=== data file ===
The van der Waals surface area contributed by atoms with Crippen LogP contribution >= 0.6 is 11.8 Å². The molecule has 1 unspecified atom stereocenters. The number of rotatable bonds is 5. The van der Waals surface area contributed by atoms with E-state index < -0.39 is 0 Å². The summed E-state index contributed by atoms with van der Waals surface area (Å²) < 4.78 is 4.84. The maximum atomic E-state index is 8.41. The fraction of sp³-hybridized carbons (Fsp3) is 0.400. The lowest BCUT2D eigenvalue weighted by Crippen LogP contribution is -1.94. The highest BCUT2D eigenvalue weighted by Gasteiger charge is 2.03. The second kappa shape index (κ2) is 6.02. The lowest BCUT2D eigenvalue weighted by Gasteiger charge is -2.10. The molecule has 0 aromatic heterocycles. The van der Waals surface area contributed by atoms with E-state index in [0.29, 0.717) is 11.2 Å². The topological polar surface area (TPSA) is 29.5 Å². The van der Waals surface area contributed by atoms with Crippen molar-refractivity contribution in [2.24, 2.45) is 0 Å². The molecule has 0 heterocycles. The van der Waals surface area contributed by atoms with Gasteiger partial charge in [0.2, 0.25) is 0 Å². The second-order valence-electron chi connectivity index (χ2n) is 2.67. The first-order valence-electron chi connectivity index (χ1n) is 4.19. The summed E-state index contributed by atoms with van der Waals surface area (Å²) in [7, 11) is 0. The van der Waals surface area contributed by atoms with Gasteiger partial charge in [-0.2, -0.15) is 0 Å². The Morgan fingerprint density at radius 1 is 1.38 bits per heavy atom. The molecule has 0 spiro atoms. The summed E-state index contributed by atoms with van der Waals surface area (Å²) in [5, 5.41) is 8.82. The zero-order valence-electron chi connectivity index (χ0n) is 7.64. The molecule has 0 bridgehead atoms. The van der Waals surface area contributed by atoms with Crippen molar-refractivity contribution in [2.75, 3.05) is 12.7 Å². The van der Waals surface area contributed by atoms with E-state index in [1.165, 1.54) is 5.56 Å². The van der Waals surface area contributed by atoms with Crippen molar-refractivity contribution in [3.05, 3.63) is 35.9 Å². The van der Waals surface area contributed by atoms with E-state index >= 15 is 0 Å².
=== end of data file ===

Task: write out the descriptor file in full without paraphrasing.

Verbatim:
The van der Waals surface area contributed by atoms with Crippen LogP contribution >= 0.6 is 11.8 Å². The molecule has 1 unspecified atom stereocenters. The number of rotatable bonds is 5. The van der Waals surface area contributed by atoms with E-state index < -0.39 is 0 Å². The summed E-state index contributed by atoms with van der Waals surface area (Å²) < 4.78 is 4.84. The maximum atomic E-state index is 8.41. The fraction of sp³-hybridized carbons (Fsp3) is 0.400. The lowest BCUT2D eigenvalue weighted by Crippen LogP contribution is -1.94. The highest BCUT2D eigenvalue weighted by Gasteiger charge is 2.03. The second kappa shape index (κ2) is 6.02. The lowest BCUT2D eigenvalue weighted by Gasteiger charge is -2.10. The molecule has 0 aromatic heterocycles. The van der Waals surface area contributed by atoms with E-state index in [0.29, 0.717) is 11.2 Å². The topological polar surface area (TPSA) is 29.5 Å². The van der Waals surface area contributed by atoms with Crippen molar-refractivity contribution in [2.24, 2.45) is 0 Å². The molecule has 0 heterocycles. The van der Waals surface area contributed by atoms with Gasteiger partial charge in [0.2, 0.25) is 0 Å². The second-order valence-electron chi connectivity index (χ2n) is 2.67. The first-order valence-electron chi connectivity index (χ1n) is 4.19. The summed E-state index contributed by atoms with van der Waals surface area (Å²) in [7, 11) is 0. The van der Waals surface area contributed by atoms with Gasteiger partial charge in [-0.2, -0.15) is 0 Å². The Morgan fingerprint density at radius 1 is 1.38 bits per heavy atom. The molecule has 0 spiro atoms. The summed E-state index contributed by atoms with van der Waals surface area (Å²) in [5, 5.41) is 8.82. The zero-order valence-electron chi connectivity index (χ0n) is 7.64. The molecule has 0 bridgehead atoms. The van der Waals surface area contributed by atoms with Crippen molar-refractivity contribution in [2.75, 3.05) is 12.7 Å². The van der Waals surface area contributed by atoms with E-state index in [1.165, 1.54) is 5.56 Å². The van der Waals surface area contributed by atoms with Crippen molar-refractivity contribution in [3.05, 3.63) is 35.9 Å². The van der Waals surface area contributed by atoms with E-state index >= 15 is 0 Å².